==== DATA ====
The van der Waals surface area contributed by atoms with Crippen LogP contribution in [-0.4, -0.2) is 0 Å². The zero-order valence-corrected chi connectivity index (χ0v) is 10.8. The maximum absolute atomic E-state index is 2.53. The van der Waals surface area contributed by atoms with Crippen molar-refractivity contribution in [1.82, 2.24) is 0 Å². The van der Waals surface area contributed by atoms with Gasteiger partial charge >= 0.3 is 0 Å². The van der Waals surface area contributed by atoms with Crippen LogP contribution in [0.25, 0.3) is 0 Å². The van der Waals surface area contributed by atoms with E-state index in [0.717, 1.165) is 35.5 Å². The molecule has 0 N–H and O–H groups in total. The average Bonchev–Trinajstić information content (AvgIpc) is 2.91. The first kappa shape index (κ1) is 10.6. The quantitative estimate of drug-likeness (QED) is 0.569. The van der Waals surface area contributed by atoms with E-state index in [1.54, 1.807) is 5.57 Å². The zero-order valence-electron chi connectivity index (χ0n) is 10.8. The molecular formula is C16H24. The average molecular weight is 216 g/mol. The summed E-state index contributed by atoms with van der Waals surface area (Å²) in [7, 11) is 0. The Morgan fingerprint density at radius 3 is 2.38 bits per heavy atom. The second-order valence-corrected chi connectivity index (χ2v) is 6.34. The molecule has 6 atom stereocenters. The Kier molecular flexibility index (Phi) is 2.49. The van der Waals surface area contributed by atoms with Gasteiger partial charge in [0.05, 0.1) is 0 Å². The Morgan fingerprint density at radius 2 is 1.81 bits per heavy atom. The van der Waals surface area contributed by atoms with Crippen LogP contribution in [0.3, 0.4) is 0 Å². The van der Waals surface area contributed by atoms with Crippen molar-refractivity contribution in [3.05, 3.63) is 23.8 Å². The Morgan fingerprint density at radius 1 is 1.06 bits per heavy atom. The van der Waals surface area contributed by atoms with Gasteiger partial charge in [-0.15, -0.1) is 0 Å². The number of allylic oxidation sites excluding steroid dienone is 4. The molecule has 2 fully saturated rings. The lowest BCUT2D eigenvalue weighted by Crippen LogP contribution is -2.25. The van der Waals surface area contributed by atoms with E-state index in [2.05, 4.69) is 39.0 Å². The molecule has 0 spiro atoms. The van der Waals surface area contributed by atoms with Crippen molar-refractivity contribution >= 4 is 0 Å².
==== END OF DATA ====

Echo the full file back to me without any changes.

The van der Waals surface area contributed by atoms with Crippen LogP contribution in [-0.4, -0.2) is 0 Å². The zero-order valence-corrected chi connectivity index (χ0v) is 10.8. The maximum absolute atomic E-state index is 2.53. The van der Waals surface area contributed by atoms with Crippen molar-refractivity contribution in [1.82, 2.24) is 0 Å². The van der Waals surface area contributed by atoms with Gasteiger partial charge >= 0.3 is 0 Å². The van der Waals surface area contributed by atoms with Crippen LogP contribution in [0.25, 0.3) is 0 Å². The van der Waals surface area contributed by atoms with E-state index in [0.717, 1.165) is 35.5 Å². The molecule has 0 N–H and O–H groups in total. The average Bonchev–Trinajstić information content (AvgIpc) is 2.91. The first kappa shape index (κ1) is 10.6. The quantitative estimate of drug-likeness (QED) is 0.569. The van der Waals surface area contributed by atoms with E-state index in [1.54, 1.807) is 5.57 Å². The zero-order valence-electron chi connectivity index (χ0n) is 10.8. The molecular formula is C16H24. The average molecular weight is 216 g/mol. The summed E-state index contributed by atoms with van der Waals surface area (Å²) in [7, 11) is 0. The Morgan fingerprint density at radius 3 is 2.38 bits per heavy atom. The second-order valence-corrected chi connectivity index (χ2v) is 6.34. The molecule has 6 atom stereocenters. The Kier molecular flexibility index (Phi) is 2.49. The van der Waals surface area contributed by atoms with Gasteiger partial charge in [0.05, 0.1) is 0 Å². The Morgan fingerprint density at radius 2 is 1.81 bits per heavy atom. The van der Waals surface area contributed by atoms with Crippen LogP contribution in [0.3, 0.4) is 0 Å². The van der Waals surface area contributed by atoms with Crippen molar-refractivity contribution in [3.05, 3.63) is 23.8 Å². The Morgan fingerprint density at radius 1 is 1.06 bits per heavy atom. The van der Waals surface area contributed by atoms with Gasteiger partial charge in [-0.15, -0.1) is 0 Å². The number of allylic oxidation sites excluding steroid dienone is 4. The molecule has 2 fully saturated rings. The lowest BCUT2D eigenvalue weighted by Crippen LogP contribution is -2.25. The van der Waals surface area contributed by atoms with E-state index in [2.05, 4.69) is 39.0 Å². The molecule has 0 spiro atoms. The van der Waals surface area contributed by atoms with Crippen molar-refractivity contribution >= 4 is 0 Å².